Technology’s benefits to the homeless are even more apparent than its affordability. The advent of email, cellular phones and blogs has helped improved the plight of many homeless individuals as they attempt to move off of the streets and into permanent housing. Although providers of homeless services sometimes furnish mailbox and/or telephone services to their guests, email allows homeless individuals to have a permanent means of contact no matter their housing situation. Free computer and internet access at local libraries allows for reliable, written communication even without a permanent address (just ask some bloggers and commenters on this site). For things like obtaining food stamps, inquiring about housing, and understanding other essential services, cell phones have proven to be extremely useful tools.


Homeless News

Homelessness up 50% in NYC over last year

At one of New York’s homeless shelters, RT witnessed a lottery, but it was not a lottery to win some money. Dozens of people were patiently waiting to find out if they would “win” a roof over their heads for the night.

They were not criminals and they were not drunks. Their “flaw” was that they didn’t have a home. The shelter they were hoping to get into for the night was packed.

Lately, the chances of getting a bed in New York City have been slimmer than ever. Homelessness in the city has sky-rocketed by 50 per cent.

Well, the obvious solution is to lock them up.

Homeless park dwellers refuse city’s assistance

SF Examiner, 10/14

“I can tell you there are fewer homeless people, but does that mean we have cleaned up the park? No,” said police Officer Bob Ramos, who is part of the morning outreach-team sweeps. “It just means that the people we cited realize we are coming back again and they have hidden deeper.”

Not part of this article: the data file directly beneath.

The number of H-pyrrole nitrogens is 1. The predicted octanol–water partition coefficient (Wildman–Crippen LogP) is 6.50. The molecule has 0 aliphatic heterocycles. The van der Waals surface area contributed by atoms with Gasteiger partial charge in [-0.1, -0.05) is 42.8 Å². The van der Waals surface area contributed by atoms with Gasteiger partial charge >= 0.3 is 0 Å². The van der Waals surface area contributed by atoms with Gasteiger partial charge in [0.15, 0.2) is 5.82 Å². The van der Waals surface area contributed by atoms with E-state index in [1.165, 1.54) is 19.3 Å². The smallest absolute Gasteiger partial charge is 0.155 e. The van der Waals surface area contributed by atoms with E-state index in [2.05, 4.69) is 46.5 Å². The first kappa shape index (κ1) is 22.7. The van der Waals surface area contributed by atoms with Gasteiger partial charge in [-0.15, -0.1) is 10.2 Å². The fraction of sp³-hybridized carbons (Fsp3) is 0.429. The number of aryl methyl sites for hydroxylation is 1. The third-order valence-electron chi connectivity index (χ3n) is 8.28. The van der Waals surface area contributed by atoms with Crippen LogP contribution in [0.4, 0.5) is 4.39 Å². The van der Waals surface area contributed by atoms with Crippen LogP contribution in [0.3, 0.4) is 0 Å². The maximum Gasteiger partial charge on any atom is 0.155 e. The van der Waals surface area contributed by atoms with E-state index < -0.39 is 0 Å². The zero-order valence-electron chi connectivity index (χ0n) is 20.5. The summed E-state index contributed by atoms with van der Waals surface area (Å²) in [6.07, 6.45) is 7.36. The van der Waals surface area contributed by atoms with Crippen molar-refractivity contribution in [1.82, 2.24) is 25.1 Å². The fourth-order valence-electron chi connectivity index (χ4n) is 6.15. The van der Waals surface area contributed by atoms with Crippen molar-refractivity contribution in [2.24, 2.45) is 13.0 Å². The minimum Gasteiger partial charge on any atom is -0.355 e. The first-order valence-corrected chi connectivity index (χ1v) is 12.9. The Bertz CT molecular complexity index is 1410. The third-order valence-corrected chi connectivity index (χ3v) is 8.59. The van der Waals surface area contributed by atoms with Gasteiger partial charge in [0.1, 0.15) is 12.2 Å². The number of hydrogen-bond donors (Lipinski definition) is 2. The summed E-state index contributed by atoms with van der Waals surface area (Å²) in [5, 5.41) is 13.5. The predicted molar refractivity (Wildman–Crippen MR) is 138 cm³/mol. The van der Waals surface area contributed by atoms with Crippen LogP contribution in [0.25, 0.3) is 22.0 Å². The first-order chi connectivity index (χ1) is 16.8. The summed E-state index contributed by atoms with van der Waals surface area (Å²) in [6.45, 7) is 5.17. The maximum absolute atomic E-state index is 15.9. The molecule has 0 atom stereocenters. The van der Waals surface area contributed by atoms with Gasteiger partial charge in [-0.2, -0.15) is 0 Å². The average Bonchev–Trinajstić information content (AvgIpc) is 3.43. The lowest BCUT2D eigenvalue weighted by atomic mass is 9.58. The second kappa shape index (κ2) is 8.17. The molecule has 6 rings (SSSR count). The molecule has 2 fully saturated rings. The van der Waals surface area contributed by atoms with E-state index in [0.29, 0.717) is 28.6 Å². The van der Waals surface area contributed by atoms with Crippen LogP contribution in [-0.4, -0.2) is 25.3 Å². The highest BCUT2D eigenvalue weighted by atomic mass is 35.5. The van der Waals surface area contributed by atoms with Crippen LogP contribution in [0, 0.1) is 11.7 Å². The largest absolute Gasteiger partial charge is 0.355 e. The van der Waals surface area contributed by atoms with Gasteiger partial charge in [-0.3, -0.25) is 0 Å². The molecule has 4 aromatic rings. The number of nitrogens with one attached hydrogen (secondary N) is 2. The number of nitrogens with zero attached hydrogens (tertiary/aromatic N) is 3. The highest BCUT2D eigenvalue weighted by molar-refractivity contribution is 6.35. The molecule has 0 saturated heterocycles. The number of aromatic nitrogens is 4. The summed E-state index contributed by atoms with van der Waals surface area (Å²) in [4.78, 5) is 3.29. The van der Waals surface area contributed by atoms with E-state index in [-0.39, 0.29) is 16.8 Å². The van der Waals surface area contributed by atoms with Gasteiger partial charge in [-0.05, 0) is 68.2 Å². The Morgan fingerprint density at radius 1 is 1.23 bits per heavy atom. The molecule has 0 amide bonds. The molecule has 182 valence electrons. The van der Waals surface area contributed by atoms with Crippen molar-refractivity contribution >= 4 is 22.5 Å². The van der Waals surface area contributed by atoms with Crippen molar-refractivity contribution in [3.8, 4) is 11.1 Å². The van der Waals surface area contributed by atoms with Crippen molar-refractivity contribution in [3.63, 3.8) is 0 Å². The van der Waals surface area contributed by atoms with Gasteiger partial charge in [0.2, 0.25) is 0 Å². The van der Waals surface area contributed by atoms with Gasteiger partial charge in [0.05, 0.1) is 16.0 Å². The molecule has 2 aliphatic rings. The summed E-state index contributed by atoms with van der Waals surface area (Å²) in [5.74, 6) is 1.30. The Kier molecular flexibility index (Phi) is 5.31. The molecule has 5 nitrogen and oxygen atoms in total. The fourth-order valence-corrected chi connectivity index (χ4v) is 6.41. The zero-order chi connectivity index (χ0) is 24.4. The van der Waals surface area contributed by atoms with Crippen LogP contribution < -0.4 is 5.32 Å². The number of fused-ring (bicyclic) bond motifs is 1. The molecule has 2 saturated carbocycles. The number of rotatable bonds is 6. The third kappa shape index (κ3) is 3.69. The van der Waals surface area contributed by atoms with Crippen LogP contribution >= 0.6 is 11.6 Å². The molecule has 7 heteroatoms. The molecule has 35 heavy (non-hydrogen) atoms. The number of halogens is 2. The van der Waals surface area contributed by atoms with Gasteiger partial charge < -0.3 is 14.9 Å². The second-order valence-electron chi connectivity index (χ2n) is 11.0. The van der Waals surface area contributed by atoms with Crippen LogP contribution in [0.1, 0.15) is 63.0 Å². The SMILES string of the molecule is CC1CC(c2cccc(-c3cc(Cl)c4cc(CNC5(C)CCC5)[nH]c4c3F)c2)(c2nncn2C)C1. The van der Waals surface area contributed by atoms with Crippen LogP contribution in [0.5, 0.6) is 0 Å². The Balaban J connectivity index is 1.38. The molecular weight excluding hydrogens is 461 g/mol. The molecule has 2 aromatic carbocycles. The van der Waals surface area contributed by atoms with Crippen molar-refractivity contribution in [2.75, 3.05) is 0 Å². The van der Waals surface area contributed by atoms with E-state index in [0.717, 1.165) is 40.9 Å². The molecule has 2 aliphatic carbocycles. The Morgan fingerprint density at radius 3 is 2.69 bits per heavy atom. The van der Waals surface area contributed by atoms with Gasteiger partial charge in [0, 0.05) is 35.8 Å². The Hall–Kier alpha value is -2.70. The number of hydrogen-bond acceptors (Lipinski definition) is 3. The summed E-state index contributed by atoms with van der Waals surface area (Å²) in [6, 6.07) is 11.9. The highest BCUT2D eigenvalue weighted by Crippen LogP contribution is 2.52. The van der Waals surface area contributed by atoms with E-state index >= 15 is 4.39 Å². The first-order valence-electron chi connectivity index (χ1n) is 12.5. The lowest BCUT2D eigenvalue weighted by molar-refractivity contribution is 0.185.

The lingering homeless residents tend to fall into two categories — they are mentally ill or they are substance abusers who are chronically cited, but never appear in court, said Dariush Kayhan, the mayor’s adviser on homelessness.

Kayhan said the outreach team is working with the Public Health Department to be more aggressive in placing the mentally ill homeless residents into a conservator program where they are brought into locked facilities and given involuntary treatment under the watch of the courts.

Take the solstice back from the Christians!

Homeless Memorial Day Resolution Introduced to Congress

National Coalition For The Homeless

On or around the longest night of the year, December 21, the National Coalition for the Homeless and National Health Care for the Homeless Council hold memorial services for homeless individuals who have died from causes related to their homelessness. Throughout the state of Florida, this important day is being recognized, along with over 200 other local municipalities, organizations, and statewide organizations throughout the United States. With the support of the National Coalition for the Homeless, National Consumer Advisory Board, and National Health Care for the Homeless Council; National Homeless Persons’ Memorial Day brings attention to the tragedy of homelessness.

Gotta wonder how many of the below are ex-Mormons

15,600 considered homeless in Utah this year

Of those who are homeless statewide, 43 percent are people in families, which is the fastest growing segment of the homeless population.

Almost 12,000 school-aged children statewide are considered homeless, according to the State Office of Education.

“This is the highest concentration of homeless school children observed in the past five years,” according to the report.

Just when you thought things couldn’t get any weirder..

Blood-sucking ‘vampires’ arrested for attacking homeless man with knife in Arizona, police say

Aaron Homer, 24, and Amanda Williamson, 21, allegedly stabbed Robert Maley, 25, last week in their apartment.

Maley, who was also arrested over a probation violation, told police Homer and Williamson were into “vampire stuff and paganism,” and he had allowed them to drink his blood in the past.

On the night of the attack, police were called to the couple’s home and found a trail of blood leaving the apartment.



h/t End Homelessness & Invisible People.